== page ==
6. Mats and rugs

Many homes with geriatric dogs have an assortment of non-slip carpet runners and rugs across the floors to prevent slipping. Interlocking foam squares/tiles may be helpful, since their design allows them to go around corners, down hallways, etc. As a bonus, they are easy to clean. You can find them online or in home improvement box stores. Strategically-placed mats or non-slip rugs are helpful not only for navigating slippery floors, but also for jumping up and off of furniture. A well-placed mat or rug sometimes gives a pet enough confidence to jump on and off his favorite chair.

7. Navigational aids

We often see challenges in patients who are blind and have difficulty navigating their environments. Muffin’s Halo Guide for blind dogs is an aid that helps blind dogs maneuver without risk of injury. Tracerz are scent-based markers used to help a blind dog navigate his surroundings and reduce confusion within the home.

Pain management

While not home hospice products per se, integrative therapies are invaluable when managing palliative care in companion animals.
  • I have found that animals are quicker to relax during acupuncture treatments when they’re at home instead of a brick-and-mortar practice. I try to integrate acupuncture into the majority of my hospice cases.
  • Laser therapy is another valuable tool for managing pain. With proper training, in fact, small handheld laser units may be rented to the owner to allow for more frequent laser therapy sessions.
  • Using pulsed electromagnetic field therapy, the Assisi Loop can also be an important tool in the pain management toolbox. It’s also something that clients can use at home on their own.

Cognitive dysfunction, anxiety and sleep disturbances

These problems affect a large number of our geriatric patients and become a quality of life issue, not only for the pet, but for the human family as well. While many medications and supplements may help manage these issues, some in-home products are also useful. Anxiety may arise from a combination of senility and loss of senses. Any time we see symptoms of anxiety and cognitive dysfunction, it’s also important that we reassess pain management to rule out discomfort as a contribution to the behaviors. Pheromone-containing products such as Feliway for cats and Adaptil for dogs may help ease anxiety and are available in a number of different forms (sprays, diffusers, collars, etc.). As pets age, they may undergo a change in sleeping preferences and habits. Seeing a pet curled up in a cozy bed is very comforting to a client. The choices in bed styles, shapes and price points seem endless, so it’s helpful for us as veterinarians to offer clients guidance in selecting beds based on the needs of their pets. I have seen many situations where an owner is disappointed because their geriatric dog won’t use the fancy 0 orthopedic memory foam dog bed they purchased for him. It may be that the dog finds it difficult to navigate the bed; he doesn’t feel steady walking on it to lie down, so he often lies on the floor instead. A thinner bed may actually be more comfortable for these dogs. Temperature may also dictate where a pet chooses to sleep; many dogs seek heat or coolness and many old kitties prefer warmth. K&H produces a variety of cooling and heated beds for both dogs and cats. Some of the heating beds are pressure sensitive so will only warm up when the animal is on the bed. I love recommending these beds to owners who have thin, geriatric cats.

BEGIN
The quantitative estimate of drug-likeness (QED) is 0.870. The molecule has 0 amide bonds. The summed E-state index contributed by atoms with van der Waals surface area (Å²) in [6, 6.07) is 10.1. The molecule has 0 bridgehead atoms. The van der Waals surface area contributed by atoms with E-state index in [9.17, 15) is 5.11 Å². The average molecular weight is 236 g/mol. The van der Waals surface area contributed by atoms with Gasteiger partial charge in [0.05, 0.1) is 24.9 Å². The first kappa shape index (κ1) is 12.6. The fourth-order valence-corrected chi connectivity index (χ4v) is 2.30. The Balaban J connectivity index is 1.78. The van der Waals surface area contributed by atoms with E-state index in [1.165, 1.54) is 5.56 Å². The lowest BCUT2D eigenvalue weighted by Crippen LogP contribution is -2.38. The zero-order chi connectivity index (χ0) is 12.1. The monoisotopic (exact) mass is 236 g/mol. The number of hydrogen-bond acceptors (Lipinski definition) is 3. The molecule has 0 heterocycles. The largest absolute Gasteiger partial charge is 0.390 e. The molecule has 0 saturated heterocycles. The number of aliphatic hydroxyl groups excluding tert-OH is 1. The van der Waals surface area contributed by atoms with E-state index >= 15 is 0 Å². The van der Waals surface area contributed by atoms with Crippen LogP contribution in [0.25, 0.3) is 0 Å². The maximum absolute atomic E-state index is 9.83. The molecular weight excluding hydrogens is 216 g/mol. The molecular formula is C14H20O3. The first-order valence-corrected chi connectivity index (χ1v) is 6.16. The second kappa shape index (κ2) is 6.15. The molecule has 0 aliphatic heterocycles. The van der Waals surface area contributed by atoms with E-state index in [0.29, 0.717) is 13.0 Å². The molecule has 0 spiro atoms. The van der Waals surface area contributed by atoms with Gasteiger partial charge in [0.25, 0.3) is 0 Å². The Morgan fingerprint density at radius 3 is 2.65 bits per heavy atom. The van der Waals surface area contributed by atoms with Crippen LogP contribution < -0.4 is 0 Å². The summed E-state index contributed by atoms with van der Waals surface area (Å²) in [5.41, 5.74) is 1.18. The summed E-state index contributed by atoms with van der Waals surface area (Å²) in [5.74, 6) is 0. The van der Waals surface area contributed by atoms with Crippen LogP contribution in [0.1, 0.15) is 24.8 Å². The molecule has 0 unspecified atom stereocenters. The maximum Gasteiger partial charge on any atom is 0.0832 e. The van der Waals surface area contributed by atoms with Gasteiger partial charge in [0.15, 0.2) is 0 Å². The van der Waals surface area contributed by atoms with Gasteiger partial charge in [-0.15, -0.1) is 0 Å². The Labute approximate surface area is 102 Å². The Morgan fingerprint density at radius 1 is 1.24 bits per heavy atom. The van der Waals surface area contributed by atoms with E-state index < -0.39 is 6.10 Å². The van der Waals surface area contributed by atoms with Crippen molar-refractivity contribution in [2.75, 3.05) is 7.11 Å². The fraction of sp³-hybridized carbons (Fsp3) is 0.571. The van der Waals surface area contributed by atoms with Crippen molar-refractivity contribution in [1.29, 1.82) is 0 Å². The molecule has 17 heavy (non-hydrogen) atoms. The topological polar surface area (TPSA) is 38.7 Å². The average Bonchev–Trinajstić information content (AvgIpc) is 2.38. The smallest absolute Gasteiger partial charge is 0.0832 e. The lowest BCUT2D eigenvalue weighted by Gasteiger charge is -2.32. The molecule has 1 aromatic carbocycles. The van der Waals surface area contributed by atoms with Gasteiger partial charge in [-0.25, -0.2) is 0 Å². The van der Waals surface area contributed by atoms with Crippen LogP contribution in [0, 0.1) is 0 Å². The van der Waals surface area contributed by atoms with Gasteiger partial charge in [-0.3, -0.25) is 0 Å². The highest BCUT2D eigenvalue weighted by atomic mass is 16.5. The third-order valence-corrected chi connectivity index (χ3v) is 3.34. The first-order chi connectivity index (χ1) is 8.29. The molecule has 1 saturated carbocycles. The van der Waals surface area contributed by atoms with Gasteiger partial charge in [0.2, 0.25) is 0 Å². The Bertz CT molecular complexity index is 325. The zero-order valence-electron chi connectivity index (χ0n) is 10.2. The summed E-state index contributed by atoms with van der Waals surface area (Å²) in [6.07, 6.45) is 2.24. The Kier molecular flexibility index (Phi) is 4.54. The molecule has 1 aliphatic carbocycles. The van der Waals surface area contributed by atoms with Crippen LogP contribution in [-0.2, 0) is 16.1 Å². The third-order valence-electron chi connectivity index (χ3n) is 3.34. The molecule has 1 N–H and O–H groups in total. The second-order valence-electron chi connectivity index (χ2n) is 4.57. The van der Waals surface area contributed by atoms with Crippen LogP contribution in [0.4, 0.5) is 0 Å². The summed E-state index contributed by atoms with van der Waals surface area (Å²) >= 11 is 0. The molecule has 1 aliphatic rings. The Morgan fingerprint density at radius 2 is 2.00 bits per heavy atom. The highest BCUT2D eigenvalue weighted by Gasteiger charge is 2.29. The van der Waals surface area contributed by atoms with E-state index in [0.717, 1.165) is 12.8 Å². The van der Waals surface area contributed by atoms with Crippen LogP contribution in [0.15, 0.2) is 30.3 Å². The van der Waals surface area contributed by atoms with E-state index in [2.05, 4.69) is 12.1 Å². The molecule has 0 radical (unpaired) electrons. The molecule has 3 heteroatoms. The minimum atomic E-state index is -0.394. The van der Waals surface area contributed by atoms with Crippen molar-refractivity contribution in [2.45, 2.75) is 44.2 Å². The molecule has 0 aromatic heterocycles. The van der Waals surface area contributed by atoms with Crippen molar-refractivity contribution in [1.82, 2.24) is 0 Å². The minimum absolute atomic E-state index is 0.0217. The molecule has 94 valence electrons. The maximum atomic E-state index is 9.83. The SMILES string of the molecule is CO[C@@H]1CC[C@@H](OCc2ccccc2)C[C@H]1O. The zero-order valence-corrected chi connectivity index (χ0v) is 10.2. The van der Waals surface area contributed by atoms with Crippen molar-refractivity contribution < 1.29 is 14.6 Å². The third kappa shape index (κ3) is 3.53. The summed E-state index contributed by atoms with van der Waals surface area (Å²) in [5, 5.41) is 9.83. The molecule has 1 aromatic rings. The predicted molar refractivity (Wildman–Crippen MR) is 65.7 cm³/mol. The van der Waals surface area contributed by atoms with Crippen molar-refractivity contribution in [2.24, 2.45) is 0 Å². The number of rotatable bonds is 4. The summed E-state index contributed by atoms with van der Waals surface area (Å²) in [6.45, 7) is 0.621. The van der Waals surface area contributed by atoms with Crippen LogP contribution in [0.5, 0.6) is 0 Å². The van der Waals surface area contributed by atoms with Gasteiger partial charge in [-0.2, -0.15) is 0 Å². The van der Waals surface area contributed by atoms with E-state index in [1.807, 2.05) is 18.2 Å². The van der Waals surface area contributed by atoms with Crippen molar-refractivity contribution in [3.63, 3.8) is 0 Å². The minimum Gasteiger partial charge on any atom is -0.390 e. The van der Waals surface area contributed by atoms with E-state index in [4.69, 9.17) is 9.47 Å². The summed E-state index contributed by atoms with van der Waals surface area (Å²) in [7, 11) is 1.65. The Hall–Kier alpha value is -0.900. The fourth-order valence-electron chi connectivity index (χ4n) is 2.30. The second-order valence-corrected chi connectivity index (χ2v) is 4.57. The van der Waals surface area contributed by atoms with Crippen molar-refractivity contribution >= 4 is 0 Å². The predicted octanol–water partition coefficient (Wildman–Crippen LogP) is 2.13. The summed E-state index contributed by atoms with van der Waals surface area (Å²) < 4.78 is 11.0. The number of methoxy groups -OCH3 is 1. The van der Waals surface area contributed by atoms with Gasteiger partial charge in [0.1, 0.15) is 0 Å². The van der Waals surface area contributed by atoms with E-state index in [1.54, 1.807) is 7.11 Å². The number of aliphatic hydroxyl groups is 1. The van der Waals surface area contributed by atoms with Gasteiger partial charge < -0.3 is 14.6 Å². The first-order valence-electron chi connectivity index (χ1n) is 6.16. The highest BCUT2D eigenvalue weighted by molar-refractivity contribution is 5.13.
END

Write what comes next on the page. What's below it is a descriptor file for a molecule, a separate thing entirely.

Hygiene concerns

Hygiene can be an issue in aging pets for a variety of reasons. Fecal and urinary incontinence, inappropriate elimination, pressure sores and tumors may all compromise hygiene. Educating clients on the care of wounds and sores is critical in managing these cases. A variety of diapers and belly bands are available for dogs. When using diapers for fecal incontinence, or for female dogs in general, care must be taken to keep the surrounding hair and skin as clean and dry as possible, to prevent urine scald or infection. HandicappedPets.com has a wide variety of diapers and belly bands to keep pets clean. They also offer the SleepPee bed for incontinent dogs. The design helps keep these dogs clean and dry as they sleep. We may also see inappropriate elimination in feline patients due to disease processes such as kidney failure or diabetes, as well as mobility constraints. The old kitty who has trouble going up and down stairs may need access to a litter box on all levels of the house. Sometimes, cutting down the side of the litter box can make it easier for the cat to get in and out.

Conclusion